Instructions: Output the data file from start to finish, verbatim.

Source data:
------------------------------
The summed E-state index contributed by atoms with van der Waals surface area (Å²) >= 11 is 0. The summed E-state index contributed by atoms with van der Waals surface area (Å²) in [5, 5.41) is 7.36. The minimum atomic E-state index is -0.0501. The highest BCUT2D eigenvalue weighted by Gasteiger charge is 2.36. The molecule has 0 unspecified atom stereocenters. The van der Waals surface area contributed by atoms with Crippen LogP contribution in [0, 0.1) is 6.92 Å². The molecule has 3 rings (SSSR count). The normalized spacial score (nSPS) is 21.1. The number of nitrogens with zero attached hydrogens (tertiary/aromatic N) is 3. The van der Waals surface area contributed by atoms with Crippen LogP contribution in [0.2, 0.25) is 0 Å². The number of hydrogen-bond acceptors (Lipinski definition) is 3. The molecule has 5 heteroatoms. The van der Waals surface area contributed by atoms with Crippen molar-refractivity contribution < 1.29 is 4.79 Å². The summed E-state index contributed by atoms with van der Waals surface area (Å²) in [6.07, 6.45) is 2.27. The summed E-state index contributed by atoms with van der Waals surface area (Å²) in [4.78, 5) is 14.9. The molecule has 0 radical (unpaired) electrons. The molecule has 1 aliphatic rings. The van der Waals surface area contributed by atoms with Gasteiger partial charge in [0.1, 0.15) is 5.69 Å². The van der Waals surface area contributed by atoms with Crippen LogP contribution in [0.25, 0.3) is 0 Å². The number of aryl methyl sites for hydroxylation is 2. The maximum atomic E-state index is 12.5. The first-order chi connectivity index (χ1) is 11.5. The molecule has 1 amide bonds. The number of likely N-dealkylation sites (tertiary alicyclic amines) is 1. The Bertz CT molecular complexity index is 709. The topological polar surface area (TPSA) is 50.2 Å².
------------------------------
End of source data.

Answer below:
The summed E-state index contributed by atoms with van der Waals surface area (Å²) >= 11 is 0. The summed E-state index contributed by atoms with van der Waals surface area (Å²) in [5, 5.41) is 7.36. The minimum atomic E-state index is -0.0501. The highest BCUT2D eigenvalue weighted by Gasteiger charge is 2.36. The molecule has 0 unspecified atom stereocenters. The van der Waals surface area contributed by atoms with Crippen LogP contribution in [0, 0.1) is 6.92 Å². The molecule has 3 rings (SSSR count). The normalized spacial score (nSPS) is 21.1. The number of nitrogens with zero attached hydrogens (tertiary/aromatic N) is 3. The van der Waals surface area contributed by atoms with Crippen LogP contribution in [0.2, 0.25) is 0 Å². The number of hydrogen-bond acceptors (Lipinski definition) is 3. The molecule has 5 heteroatoms. The van der Waals surface area contributed by atoms with Crippen molar-refractivity contribution < 1.29 is 4.79 Å². The summed E-state index contributed by atoms with van der Waals surface area (Å²) in [6.07, 6.45) is 2.27. The summed E-state index contributed by atoms with van der Waals surface area (Å²) in [4.78, 5) is 14.9. The molecule has 0 radical (unpaired) electrons. The molecule has 1 aliphatic rings. The van der Waals surface area contributed by atoms with Gasteiger partial charge in [0.1, 0.15) is 5.69 Å². The van der Waals surface area contributed by atoms with Crippen LogP contribution in [0.25, 0.3) is 0 Å². The number of aryl methyl sites for hydroxylation is 2. The maximum atomic E-state index is 12.5. The first-order chi connectivity index (χ1) is 11.5. The molecule has 1 amide bonds. The number of likely N-dealkylation sites (tertiary alicyclic amines) is 1. The Bertz CT molecular complexity index is 709. The topological polar surface area (TPSA) is 50.2 Å².